Television

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Complex TV: Serial Melodrama

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Veronica Mars and Exchanges of Value Revisited

Wednesday was one of the more interesting days on Twitter I’ve ever seen, from the snarking about the new Pope (same as the old Pope), to the anger over Google mothballing Reader, to the more local disappointment of Wes Welker signing with the Broncos. ... read more »

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Haunted by Seriality: The Formal Uncanny of Mulholland Drive

In my 18 years in academia, I’ve never been to the MLA convention – until now. For those who don’t know, the Modern Language Association is the largest humanities organization, and their annual convention is an iconic event, known as a massive academic job meat market and an object of mockery in the press for dense theoretical jargon. ... read more »

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Media violence and debating effects & influences

Like most people I know, I’m sad, angry, and numb in reaction to the massacre of children and their teachers on Friday. While I feel helpless to affect change in a meaningful way, I do what I can via the small contributions to organizations like the Sandy Hook School Support Fund and the Brady Campaign to Prevent Gun Violence, and writing letters to my Federal and State representatives arguing for increased gun control and funding for mental health initiatives. ... read more »

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Homeland, Emotional Plausibility, and the Tethered Triangle

My favorite show currently airing is Homeland, which I have found far less problematic in its second season than many critics seem to. [Note: I’ll be vague & unspoilerly for the first part of this post, clearly marking when I dive into specific plot points at length beneath the fold.] Part of my reaction is because I’ve watched it at the same time as rewatching season 1 as part of the screening for my Television & American Culture course (and as an aside, it’s worked wonderfully for teaching!). ... read more »

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Caption Mining at the Crossroads of Digital Humanities & Media ...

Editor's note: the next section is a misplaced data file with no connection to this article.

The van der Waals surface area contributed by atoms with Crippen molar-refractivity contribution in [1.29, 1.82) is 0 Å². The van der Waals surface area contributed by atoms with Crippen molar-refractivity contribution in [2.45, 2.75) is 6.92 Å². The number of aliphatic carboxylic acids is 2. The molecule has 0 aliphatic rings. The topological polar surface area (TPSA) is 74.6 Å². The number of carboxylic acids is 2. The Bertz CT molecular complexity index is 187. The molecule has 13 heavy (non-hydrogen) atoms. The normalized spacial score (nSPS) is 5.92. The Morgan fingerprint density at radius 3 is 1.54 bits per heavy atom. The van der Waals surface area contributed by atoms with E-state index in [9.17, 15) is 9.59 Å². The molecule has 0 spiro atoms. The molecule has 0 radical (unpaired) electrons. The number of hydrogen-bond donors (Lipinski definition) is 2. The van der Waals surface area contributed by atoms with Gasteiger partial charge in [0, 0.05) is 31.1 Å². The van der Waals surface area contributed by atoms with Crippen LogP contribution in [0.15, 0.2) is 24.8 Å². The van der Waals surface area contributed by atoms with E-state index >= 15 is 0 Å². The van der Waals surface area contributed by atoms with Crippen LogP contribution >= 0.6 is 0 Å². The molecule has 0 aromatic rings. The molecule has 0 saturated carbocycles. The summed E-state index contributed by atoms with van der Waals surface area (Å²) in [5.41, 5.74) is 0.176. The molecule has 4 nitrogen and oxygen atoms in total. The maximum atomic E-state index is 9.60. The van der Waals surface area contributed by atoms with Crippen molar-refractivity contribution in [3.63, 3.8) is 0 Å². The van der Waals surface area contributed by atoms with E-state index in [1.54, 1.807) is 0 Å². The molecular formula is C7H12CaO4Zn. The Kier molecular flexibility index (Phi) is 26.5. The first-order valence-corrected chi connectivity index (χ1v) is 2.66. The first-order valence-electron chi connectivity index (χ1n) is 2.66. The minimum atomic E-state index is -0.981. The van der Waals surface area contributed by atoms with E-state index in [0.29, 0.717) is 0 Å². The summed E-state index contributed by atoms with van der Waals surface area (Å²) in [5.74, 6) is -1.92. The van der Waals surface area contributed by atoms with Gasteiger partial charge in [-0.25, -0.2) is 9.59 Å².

Lately I’ve become more and more intrigued by Digital Humanities as a subfield/movement/trend/etc. within academia, in large part because the people who are actively driving much of DH are super engaging & welcoming via social networks like Twitter and various blogs. As I am committed to open access publishing, public-facing scholarship, and innovative modes of academic engagement, Digital Humanists feel like fellow travelers. ... read more »

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Talking about Teaching TV at Flow

For anyone keeping track, this blog’s hiatus is a sad signal that it’s been a busy couple of months for me re-entering to real life in Vermont, what with teaching, chairing my department, taking care of lots of personal projects, and obsessing over the election. (And thankfully, Super Storm Sandy had little personal impact on us here, and my family & friends seem to be in fine shape.) ... read more »

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Back to the Classroom

Summer is over (even though it remains in the 80s in Vermont this week), which means my sabbatical is completely over. It was a great one, with a wonderful fellowship in Germany, a lot of writing, travel for lectures & conferences, and lots of quality family time. But yesterday, I returned to the Middlebury classroom for the first time in 16 months, officially marking the return to normal professional life (and a reminder of how exhausting a day of teaching can be!). ... read more »

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Tarantula Boy and Surprise Memory

Last night’s Breaking Bad episode, “Dead Freight,” offers an interesting example of a phenomenon I’ve termed “surprise memory,” or the narrative effect of being surprised by something you know but have forgotten (or more accurately, allowed to be archived from your working memory). ... read more »

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Skyler’s Story

One part of Breaking Bad‘s new season 5 that I’m finding most impressive is Skyler’s development. This is by no means a consensus opinion, as Skyler has long been the target of many Breaking Bad fans’ ire. ... read more »